In our town I have noticed that the seeker churches are preaching on sex this month but using the wicked “Fifty shades of grey” movie to help.  Again, notice that the Bible does not take focus here.  The focus in not the text of Scripture.  The focus is always on the shock value of sex.  Sex sells in our wicked culture.  It’s one of the top reasons that I don’t own nor watch TV.  Sex fills our culture.  If you want to draw a worldly crowd preach on what they want most: sex, money, and pleasure.  The idols of sex and sports are the two biggest I know of among men.  The men at my work live and breathe for sex and sports.  Their lives revolve around those two issues.  Pleasure is in there as well with all their “toys” such as motorcycles and other things (1 Timothy 6:9-10).

What is the faithful disciple to do?  How do we react to the seeker lectionary or our culture?

First, be faithful to God.  Don’t bother trying to make friends with the world (James 4:4).  Don’t bother trying to appease the world.  It will never happen.  If you truly follow Jesus, if you truly preach repentance, if you truly love Jesus above all others and all things, the world will despise you (John 15:18-25; 1 Peter 4:12-19; 1 John 2:15-17).  The world will never love the disciple of Jesus nor the disciple of Jesus loving the world.  The two are at war with each other (Ephesians 6:12).

Secondly, be faithful to preach the Word of God.  Leonard Ravenhill use to tell the young men who came to him for advice on preaching to read 1 and 2 Timothy each month.  Ravenhill believed that we must heed the words of Paul the Apostle in 1 and 2 Timothy in this sinful world that we find ourselves preaching in and to.  I recommend expository teaching.  Expository preaching avoids goofy sermon series’ and is faithful to teach the text.  The focus in expository preaching is on the Word of God and its full authority.  Expository preaching takes very seriously the words of the Lord Jesus in Matthew 28:20 and the words of Paul in 2 Timothy 4:2.  I recommend reading this book on expository preaching.

Thirdly, address the issues of sex, money, greed, power, etc. as the text dictates and not the culture.  Don’t allow the culture to determine your Bible teaching.  Remember our focus must be on exalting Christ and His kingdom.  We are here to preach Him (2 Corinthians 4:5).  We are to make disciples of Jesus (Matthew 28:19) and our focus is on that one issue.  We are called to be faithful to the One who saved us.  The culture should not drive our Bible teaching.  The text of Scripture should.  If the topics come up in your text, deal with them.  If they don’t, deal with what you have at hand.  Be text driven by the words given to us by the Holy Spirit (2 Timothy 3:16) and not by the culture.

Lastly, the bottom line for me is faithfulness to the King.  Jesus said that He would judge us based on faithfulness or unfaithfulness (Matthew 25:29-30).  Paul told Timothy to appoint faithful men (2 Timothy 2:2).  Faithfulness is the key.  God is not looking for talented men.  He is not looking for culturally relevant men.  He is looking for faithful men to proclaim His Word.  I want to be found faithful.  I don’t care if the world finds me odd.  I don’t care if people make fun of me for preaching on the streets or for calling people to repent.  I don’t care if people bash me for standing in front of abortion clinics to call the women to repentance.  I don’t care if the world ignores me.  I want to be faithful the King.  He is the One who saves sinners in the first place (John 1:12-13; 6:44).  My job is to lift Him up (John 12:32)!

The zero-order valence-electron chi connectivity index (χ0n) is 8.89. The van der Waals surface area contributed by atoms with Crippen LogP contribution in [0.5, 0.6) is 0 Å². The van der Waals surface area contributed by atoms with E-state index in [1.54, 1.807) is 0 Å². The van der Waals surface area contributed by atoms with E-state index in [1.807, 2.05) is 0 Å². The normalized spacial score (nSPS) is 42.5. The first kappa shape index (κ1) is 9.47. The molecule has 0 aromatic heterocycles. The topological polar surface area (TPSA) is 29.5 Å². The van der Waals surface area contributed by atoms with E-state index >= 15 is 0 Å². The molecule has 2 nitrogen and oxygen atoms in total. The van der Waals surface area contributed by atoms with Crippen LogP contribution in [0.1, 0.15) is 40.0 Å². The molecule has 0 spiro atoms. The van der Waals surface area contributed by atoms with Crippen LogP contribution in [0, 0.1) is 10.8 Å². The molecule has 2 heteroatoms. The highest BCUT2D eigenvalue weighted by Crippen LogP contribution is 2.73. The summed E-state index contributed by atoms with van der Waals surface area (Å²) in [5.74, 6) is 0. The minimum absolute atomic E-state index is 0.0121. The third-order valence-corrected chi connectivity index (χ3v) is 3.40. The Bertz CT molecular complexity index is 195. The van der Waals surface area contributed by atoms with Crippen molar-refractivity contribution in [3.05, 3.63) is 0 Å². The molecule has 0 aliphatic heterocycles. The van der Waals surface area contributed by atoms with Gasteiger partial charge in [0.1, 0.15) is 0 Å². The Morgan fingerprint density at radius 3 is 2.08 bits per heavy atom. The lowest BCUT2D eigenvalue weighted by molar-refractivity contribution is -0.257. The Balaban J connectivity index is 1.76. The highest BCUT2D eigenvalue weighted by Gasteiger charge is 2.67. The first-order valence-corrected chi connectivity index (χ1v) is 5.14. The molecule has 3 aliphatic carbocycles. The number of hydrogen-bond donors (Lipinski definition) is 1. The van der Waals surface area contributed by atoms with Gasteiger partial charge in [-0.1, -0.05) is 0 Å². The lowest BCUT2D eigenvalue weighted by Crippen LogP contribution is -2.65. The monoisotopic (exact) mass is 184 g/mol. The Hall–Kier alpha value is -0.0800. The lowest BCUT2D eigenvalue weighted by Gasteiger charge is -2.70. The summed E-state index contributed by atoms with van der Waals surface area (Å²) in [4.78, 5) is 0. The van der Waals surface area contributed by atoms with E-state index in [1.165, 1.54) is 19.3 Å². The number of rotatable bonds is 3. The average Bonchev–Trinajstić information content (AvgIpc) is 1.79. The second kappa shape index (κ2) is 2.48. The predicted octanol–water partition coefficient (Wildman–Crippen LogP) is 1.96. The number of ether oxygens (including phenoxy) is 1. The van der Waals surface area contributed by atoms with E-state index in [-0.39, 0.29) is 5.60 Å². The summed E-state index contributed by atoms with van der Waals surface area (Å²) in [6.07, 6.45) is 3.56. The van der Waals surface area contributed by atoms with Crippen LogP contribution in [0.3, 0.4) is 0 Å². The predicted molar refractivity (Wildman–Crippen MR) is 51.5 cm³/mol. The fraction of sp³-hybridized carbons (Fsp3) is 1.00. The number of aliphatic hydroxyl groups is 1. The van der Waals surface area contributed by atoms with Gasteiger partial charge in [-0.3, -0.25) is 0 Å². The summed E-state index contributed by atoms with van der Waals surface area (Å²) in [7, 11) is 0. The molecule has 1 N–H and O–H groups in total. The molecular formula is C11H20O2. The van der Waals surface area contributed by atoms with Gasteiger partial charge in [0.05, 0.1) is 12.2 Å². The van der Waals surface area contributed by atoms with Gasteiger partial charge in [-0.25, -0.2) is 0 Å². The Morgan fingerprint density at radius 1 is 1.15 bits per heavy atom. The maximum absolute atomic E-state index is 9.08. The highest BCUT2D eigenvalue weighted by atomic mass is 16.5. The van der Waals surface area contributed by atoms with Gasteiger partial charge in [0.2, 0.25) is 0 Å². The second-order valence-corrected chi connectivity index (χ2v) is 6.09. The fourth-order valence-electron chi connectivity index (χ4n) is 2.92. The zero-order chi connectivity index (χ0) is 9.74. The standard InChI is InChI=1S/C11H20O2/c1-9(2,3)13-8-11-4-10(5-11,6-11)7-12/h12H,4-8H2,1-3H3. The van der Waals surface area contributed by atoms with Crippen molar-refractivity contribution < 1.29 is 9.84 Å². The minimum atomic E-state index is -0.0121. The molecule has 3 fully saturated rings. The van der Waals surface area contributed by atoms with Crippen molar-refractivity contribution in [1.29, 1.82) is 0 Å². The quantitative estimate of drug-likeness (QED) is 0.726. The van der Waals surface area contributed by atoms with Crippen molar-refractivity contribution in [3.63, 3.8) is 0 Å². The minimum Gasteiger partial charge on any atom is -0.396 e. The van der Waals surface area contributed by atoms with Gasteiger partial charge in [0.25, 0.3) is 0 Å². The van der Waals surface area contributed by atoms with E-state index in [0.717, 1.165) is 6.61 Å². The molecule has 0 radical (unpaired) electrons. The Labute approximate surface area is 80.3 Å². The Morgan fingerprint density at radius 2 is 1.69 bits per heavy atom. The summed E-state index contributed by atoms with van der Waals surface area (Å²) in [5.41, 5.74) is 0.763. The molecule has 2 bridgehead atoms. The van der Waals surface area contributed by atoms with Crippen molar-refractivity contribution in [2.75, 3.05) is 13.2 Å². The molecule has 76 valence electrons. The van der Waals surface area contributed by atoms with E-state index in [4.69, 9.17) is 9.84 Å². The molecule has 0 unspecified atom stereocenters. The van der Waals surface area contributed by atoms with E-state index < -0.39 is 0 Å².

May the Lord help us to be found faithful.

Practicing Righteousness

If you know that He is righteous, you know that everyone also who practices righteousness is born of Him.
– 1 John 2:29 (NASB)

Little children, make sure no one deceives you; the one who practices righteousness is righteous, just as He is righteous.
– 1 John 3:7 (NASB)

By this the children of God and the children of the devil are obvious: anyone who does not practice righteousness is not of God, nor the one who does not love his brother.
– 1 John 3:10 (NASB)

I do believe in the doctrine of imputation.  I have read the works of some who disagree.  They hold that the Bible never says anywhere that we are “imputed with Christ’s righteousness.”  They hold that the Bible declares us to be righteous by virtue of being in Christ by faith but they hold that the Bible never says that the righteousness of Christ is ever imputed to us.  Even the passages that are appealed to for the doctrine of imputation such as 2 Corinthians 5:21 or Philippians 3:9 do not say that Christ’s righteousness is imputed to us.

However, to me this is simply semantics.  While the Bible never uses the phrase “imputed with Christ’s righteousness,” the doctrine is based on not just the New Testament but the Old Testament as well.  For example, in the famous story of the Exodus of the children of Israel from Egypt in Exodus 12, the blood of the Passover lamb would serve as a substitute for God’s judgment against the Egyptians.  The Israelites were protected by the blood.  The blood served as a sin offering substitute by which the Israelites’ sins were imputed to the lamb and the lamb bore them on their behalf.  This looked forward to God’s perfect sacrifice of His own Lamb (John 1:29).  The Lamb of God would take away the sins of the world and would bear the sins of the people of God.  God’s Lamb would be our perfect sacrifice to take away our sins (1 Peter 1:18-19; 2:22-24).  Jesus’ blood now cleanses us from all sin (1 John 1:7) and His blood is our defense before a holy God.

Hebrews 9:11-22 reads: